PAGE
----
It is established by researches that the undivided Punjab, west of river Satluj was the original home of the Khatris. According to Ebbetson the Khatris were found in Peshawar and Afghanistan also, but were, as a rule, confined to the position of humble traders and money lenders. "But in that capacity',' he adds, "the Pathan seems to look at them as a kind of a valuable animal, and the Pathan will often steal another man's Khatri, not only for ransom, as is frequently done in the Frontier region but also as he might steal a milch cow". Punjab was under the Greek rule for about two centuries beginning from 190 BC. Thereafter, on several occasions in history, it was a part of Central Asian empires, for example, the Kushan the Achaemenian, the Arab, the Turkish and the Manghol. lt provided the Khatris (otherwise also a mobile community) a golden opportunity to explore these western regions. There are ample evidences which indicate the wide-spread presence of Punjabi traders, specially in the areas beyond Punjab. A 16th century bronze vessel found at Orsk in Southern Urals, and a fire temple cell discovered in Baku, the capital of Azerbaijan, bears inscription dated 1714 AD in Gurmukhi . The inscriptions beginning with Japuji records the names of the Guru and the Khatri trader, a Sikh builder of the temple cell. The Khatris presence in Afghanistan has been more than felt even till recently. ln 1831 the Punjabi Maharaja signed a treaty with Shirja-ul-Mulk of Afghanistan on one of the conditions that the comfort and the security of the Khatris in Kabul will be ensured. However according to 1881 census the major cities with-the concentration of Khatris were Multan, Lahore, Amritsar, Rawalpindi and Peshawar. Today perhaps Delhi houses a larger number of Khatris than any other city.
THE FOUNDERS WHO RENOUNCED SIKHISM
At present less than 5% of the Khatris in India are Sikhs (Delhi Tel. Directory). ln 1881 how ever the percentage of Bhapas-as the Sikh Khatris are often referred to by the rural Sikhs, was 9. Around l7fi) AD almost the whole of Khatri population had polarised around theteacfr ings of the Sikh Masters except some who had already embraced islam. Interestingly the Khatris were the first people to embrace Sikhism and were Its first preachers. Accordingly no history of the Khatris would be complete if it is pursued in isolation to Sikhism. Before the advent of Nanak, most of the Punjabis west of Cheneb had become Muslims. Some of them still stood on the fringes from where they could be swept away by the tidal wave of lslam. But for them the great ship of Nanak arrived to take them to a safe haven. The Khatris were immediately swayed by Nanak's revolutionary concept of one God who is omnipresent, omnipotent and beyond time, space and matter. Free from rituals, Sikhism then was a much simple religion. Had there been no Nanak the Khatris might have embraced lslam as Khojas or prachas. Within about 50 years of Nanak's passing away many of them became Namdharik Sikhs. The fact that all the Ten Gurus of the Sikhs came from the Khatri caste might also have contributed to the influx of their Khatri devotees into Sikhism. But the Gurus were very critical of this Khatri caste and would condemn their ‘opportunistic approach'. In principal the Gurus were highly critical of the very caste system in society. lt may however be clearly understood that embracement of Sikhism from Hinduism and lslam was not considered as conversion, though the Fifth Nanak had enunciated, "neither we are Hindus nor Muslims" (G. Granth p.1 1 36).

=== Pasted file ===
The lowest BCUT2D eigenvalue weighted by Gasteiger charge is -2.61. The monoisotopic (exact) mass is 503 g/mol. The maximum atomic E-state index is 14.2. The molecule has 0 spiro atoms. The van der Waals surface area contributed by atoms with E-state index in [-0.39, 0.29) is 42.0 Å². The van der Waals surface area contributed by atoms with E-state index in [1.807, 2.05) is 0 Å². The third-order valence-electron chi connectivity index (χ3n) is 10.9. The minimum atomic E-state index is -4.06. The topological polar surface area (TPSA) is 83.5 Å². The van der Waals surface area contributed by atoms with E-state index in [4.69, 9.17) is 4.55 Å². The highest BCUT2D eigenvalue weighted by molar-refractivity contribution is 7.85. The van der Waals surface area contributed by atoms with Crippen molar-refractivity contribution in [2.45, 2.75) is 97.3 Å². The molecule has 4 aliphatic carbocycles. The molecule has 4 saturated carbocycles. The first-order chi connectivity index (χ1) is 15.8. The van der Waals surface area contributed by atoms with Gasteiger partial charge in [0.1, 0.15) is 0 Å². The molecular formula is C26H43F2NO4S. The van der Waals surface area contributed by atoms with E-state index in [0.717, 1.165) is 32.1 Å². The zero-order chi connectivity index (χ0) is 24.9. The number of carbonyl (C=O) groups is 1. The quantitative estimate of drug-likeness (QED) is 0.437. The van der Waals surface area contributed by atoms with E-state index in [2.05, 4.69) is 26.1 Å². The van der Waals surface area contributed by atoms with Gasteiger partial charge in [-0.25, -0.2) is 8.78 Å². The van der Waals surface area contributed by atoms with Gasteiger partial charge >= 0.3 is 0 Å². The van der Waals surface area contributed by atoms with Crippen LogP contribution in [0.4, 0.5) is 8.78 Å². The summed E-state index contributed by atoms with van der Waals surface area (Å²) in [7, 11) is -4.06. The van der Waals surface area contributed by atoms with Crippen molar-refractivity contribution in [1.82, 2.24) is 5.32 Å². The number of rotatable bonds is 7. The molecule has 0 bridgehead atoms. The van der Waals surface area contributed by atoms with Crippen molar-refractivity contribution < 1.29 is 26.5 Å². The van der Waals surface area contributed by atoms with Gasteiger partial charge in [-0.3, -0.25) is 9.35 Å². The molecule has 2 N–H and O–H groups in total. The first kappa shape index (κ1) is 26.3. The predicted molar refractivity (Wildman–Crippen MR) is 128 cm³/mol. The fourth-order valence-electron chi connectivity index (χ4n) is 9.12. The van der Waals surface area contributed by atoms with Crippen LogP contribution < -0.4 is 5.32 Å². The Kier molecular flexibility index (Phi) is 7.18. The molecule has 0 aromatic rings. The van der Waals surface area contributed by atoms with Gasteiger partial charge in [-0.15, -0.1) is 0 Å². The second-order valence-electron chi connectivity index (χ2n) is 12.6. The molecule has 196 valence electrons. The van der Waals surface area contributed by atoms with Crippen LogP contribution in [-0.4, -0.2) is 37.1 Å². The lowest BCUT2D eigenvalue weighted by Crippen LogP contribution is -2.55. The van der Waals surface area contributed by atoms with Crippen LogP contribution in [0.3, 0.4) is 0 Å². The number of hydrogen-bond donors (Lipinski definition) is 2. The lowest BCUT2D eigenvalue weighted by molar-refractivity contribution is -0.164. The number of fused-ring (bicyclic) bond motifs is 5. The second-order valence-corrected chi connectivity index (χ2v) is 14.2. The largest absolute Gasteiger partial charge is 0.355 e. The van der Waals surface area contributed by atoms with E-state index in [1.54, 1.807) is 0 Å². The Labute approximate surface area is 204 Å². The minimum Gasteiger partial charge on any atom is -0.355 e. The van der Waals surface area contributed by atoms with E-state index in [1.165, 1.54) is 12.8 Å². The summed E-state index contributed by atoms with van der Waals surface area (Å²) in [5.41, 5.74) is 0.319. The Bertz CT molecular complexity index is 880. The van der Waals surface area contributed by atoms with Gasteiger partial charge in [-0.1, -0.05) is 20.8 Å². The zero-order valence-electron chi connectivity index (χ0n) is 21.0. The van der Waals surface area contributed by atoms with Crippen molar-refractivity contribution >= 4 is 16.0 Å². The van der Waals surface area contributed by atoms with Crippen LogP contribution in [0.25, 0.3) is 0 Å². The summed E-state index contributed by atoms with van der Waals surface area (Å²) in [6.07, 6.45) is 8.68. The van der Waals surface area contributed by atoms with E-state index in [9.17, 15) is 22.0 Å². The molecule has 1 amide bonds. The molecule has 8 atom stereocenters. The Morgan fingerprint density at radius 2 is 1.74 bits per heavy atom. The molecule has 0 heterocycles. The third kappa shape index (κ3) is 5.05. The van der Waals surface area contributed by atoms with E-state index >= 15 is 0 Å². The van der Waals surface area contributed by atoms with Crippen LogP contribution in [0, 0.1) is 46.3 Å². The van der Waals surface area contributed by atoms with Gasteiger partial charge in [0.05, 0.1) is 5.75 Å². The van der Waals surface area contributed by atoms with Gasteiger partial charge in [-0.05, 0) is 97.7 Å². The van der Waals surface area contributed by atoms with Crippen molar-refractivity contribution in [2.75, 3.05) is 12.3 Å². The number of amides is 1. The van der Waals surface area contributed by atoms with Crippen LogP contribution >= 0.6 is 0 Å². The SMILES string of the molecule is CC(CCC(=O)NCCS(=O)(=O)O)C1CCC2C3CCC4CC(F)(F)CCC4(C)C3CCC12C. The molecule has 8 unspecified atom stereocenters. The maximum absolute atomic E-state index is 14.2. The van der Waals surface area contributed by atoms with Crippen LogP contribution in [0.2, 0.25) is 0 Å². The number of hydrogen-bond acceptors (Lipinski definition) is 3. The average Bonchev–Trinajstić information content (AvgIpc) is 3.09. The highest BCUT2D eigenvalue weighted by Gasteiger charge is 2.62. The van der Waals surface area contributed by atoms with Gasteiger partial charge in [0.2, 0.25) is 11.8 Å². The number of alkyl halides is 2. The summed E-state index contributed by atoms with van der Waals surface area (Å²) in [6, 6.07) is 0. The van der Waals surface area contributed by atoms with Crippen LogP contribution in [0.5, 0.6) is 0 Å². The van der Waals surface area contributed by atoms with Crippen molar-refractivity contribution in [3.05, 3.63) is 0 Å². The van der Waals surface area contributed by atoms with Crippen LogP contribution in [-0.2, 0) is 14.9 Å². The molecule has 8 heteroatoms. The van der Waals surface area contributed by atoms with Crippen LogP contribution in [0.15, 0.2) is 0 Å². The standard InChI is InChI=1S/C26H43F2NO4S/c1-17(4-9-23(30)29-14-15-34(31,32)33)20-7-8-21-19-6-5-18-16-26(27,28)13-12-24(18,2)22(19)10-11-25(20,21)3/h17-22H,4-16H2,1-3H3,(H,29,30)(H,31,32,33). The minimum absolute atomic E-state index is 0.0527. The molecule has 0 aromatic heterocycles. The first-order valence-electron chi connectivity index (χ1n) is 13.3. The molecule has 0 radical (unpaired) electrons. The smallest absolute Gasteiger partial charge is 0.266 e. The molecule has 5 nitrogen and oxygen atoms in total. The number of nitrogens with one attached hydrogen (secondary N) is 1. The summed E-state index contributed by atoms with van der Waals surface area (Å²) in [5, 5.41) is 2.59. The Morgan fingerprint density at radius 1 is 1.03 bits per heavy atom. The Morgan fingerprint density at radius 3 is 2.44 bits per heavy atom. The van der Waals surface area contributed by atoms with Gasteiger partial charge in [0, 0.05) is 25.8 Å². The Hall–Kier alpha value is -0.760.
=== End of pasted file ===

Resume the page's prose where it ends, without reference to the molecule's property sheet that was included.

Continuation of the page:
'Warran' or the ballads of Bhai Gurdas Bhalla (1546-1637 AD), an acknowledged classic among the. Sikh scriptures, makes a detailed mention of the early Sikhs and the Sikh missionaries. Incidentally in the "Varran", are mentioned the names along with gotras of the Sikhs. A surprise for the casual student of Sikh history, the Warran reveals that more than 80% of the early Sikhs and Sikh missionaries came from the Khatri clan.
Gotras or the sub-castes appearing in the Warran are: (Gotras of those other than the Khatri are in italics) :
Popat, Keer, Khera , Mirasi, Sehgal, Diddi, Ladhi, Ohri, Uppal, Monga, Randhawa, Lohar, Julka, Sahi, Deo; Bhandari, Nagauri, Mehta, Bhalla, Passi, Sud, Sabharwal, Khatra, Khullar, Jhihgar, Jhanji, Soni, Vij, Dhir, Bhatt, Tiwari, Bhagat, Chadha, Sekhri; Kapoor, Behl, ,Bhardwaj, Ghai, Kohli, Kandra, Chhimba, Sanghar, Dhillon, Langah, Chhajjal, Goel, pathak, Chandok, Puri, Marwah, Suri, Seth, Beri, Sodhi, Handa, Talwar, Nanda, Tuli, Wadhawan, Ghumar, Ray, Malhan, Saniara, Bhabra and Arora. Some of the places to which prominent missionaries belong, as given in the Warran, are : Kashmir, Kabul, Sarhind, Kuruksheitra, Fatehpur (Sikri), Agra, Sultanpur, Lahore, Gwalior, Ujjain, Burhanpur, Gujrat, Patna, Praypg, Lukhnow, Jaunpur, Decca etc.